I Was Hit by a Car: Pedestrian Accidents 101


Car accidents involving pedestrians, also known as pedestrian accidents, are an extremely common occurrence that has increased by over 50% from 2009 to 2019, according to the Insurance Institute for Highway Safety (IIHS).

Pedestrian accidents most commonly occur in urban locations and can leave rippling consequences for pedestrians and drivers alike.

There were over 6,205 pedestrian deaths in 2019 alone, which accounts for roughly 17% of all motor vehicle fatalities in the United States according to the U.S. Department of Transportation’s Fatality Analysis Reporting System.

If you’re involved in a pedestrian car accident, you need to know your rights.

Our team of highly experienced pedestrian accident attorneys at Wilshire Law Firm has compiled a complete guide to answer all the questions you may have about your pedestrian car injury.

Who Is Considered a Pedestrian?

A pedestrian is defined as a person who is walking, running, or using a wheelchair. Pedestrians can also include people riding non-motorized vehicles such as skateboards, scooters, or roller skates, but they do not normally include those riding the standard bicycle.

Is a Bicyclist Considered a Pedestrian?

Depending on the state you reside in, a bicyclist can either be considered a pedestrian, a motorist, or a hybrid of the two.

While a bicycle may not be considered a vehicle, bicyclists often have the same responsibilities as motorists and must abide by traffic rules as if they were driving a vehicle.

The confusing subject matter has led to individual states adopting specific laws for cyclists. For example, in California, while a pedestrian is allowed to stop in crosswalks, a bicyclist is not.

What Is the Right of Way?

The right of way is considered as a pedestrian or vehicle’s right to proceed. 

Many laws and vehicle codes including the California Vehicle Code 21950 will refer to “yielding your right-of-way,” or letting the other person proceed before you.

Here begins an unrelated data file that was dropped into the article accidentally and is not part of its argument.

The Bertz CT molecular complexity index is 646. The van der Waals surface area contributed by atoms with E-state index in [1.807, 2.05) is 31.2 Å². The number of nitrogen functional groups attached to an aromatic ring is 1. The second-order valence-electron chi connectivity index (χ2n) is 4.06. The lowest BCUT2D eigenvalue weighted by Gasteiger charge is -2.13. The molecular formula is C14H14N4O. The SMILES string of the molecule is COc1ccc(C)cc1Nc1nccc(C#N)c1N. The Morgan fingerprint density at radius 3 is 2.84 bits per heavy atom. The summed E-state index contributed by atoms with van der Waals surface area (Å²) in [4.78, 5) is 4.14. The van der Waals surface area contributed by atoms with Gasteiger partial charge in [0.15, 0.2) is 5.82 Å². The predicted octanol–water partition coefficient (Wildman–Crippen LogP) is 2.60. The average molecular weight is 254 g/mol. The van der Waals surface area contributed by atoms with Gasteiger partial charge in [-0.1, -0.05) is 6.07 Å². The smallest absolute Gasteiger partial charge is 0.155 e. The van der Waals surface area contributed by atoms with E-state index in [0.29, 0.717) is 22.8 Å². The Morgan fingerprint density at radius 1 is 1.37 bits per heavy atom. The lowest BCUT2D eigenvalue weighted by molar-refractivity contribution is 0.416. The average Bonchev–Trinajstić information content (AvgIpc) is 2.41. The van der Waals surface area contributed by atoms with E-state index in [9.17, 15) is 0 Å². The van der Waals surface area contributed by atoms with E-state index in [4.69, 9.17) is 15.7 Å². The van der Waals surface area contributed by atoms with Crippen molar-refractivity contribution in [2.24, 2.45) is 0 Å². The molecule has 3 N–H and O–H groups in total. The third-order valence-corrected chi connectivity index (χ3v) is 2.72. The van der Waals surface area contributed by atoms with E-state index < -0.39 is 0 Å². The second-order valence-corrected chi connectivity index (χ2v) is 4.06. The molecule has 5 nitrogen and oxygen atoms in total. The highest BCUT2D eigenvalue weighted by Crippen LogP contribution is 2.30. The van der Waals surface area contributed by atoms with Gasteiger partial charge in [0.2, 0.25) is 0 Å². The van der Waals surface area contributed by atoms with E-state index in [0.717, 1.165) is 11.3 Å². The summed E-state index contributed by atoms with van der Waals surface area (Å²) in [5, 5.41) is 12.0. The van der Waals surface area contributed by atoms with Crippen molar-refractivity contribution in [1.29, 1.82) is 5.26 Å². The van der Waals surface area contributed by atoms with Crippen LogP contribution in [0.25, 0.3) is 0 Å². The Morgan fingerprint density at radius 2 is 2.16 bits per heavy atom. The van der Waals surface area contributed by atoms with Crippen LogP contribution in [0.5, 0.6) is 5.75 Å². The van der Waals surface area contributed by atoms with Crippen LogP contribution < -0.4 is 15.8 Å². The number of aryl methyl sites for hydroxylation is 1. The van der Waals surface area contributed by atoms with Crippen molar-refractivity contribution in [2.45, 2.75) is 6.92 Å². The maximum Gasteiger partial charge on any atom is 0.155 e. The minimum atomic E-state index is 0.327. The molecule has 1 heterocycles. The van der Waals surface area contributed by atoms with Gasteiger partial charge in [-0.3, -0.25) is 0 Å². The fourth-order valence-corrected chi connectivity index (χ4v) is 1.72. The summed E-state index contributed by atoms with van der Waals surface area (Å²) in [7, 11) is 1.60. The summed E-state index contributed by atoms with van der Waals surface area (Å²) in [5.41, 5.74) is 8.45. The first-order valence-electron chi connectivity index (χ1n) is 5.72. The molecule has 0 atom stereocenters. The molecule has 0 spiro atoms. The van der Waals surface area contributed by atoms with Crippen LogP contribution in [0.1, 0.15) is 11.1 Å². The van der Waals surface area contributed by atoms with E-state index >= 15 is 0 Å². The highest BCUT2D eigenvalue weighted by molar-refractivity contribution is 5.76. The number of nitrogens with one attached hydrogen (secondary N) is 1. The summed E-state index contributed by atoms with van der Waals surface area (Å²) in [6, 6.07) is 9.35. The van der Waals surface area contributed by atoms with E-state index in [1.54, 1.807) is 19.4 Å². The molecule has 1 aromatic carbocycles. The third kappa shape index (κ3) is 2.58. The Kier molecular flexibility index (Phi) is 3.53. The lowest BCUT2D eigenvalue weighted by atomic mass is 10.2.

Conflicting notions of right of way can cause car accidents and even worse, pedestrian accidents.

Do Pedestrians Always Have the Right of Way?

For the most part, pedestrians will always possess the right of way in marked or unmarked crosswalks and on the sidewalk. However, there are certain exceptions to the rule, like in California where the pedestrian does not always possess the right of way.

According to California Vehicle Code section 21950, a pedestrian is not allowed to walk in the path of a vehicle or pose themselves as an immediate hazard, even while in a crosswalk. 

Can Pedestrians Ever Be at Fault During a Pedestrian Car Accident?

There’s a common misconception that pedestrians always have the right of way, which means they can never be held responsible for a pedestrian car accident. However, that’s not true in all instances.

There are exceptions where the pedestrian can be at fault for the accident such as:

  • Jaywalking or ignoring traffic signals
  • Walking along non-pedestrian prohibited locations like highways or bridges 
  • Entering a street while intoxicated
  • Intentionally posing as an immediate hazard

Even if the pedestrian is at fault, both parties might share the blame due to Comparative Negligence.

What Is Comparative Negligence In a Pedestrian Accident?

Comparative negligence is when both the driver as well as the pedestrian share the fault of the accident. For instance, if a driver is speeding but an intoxicated individual darts in front of the car outside of a crosswalk, both parties are at fault.

What Are the Main Causes of Pedestrian Accidents?

Pedestrian accidents can be caused in a multitude of ways, the most common being:

  • Distracted Driving: Operation of a vehicle while using a mobile phone or electronic device
  • Crosswalk Accidents: Failure to yield to a pedestrian using a crosswalk
  • Reckless Driving: Speeding, ignoring traffic signals, or failure to yield
  • Driving While Intoxicated: Driving while under the influence of alcohol or drugs
  • Unsafe Conditions: Hazards such as unrepaired potholes, poorly maintained sidewalks, or any other unsafe conditions on the premises  
  • Left-Hand Turns: Turning into traffic and often speeding through crosswalks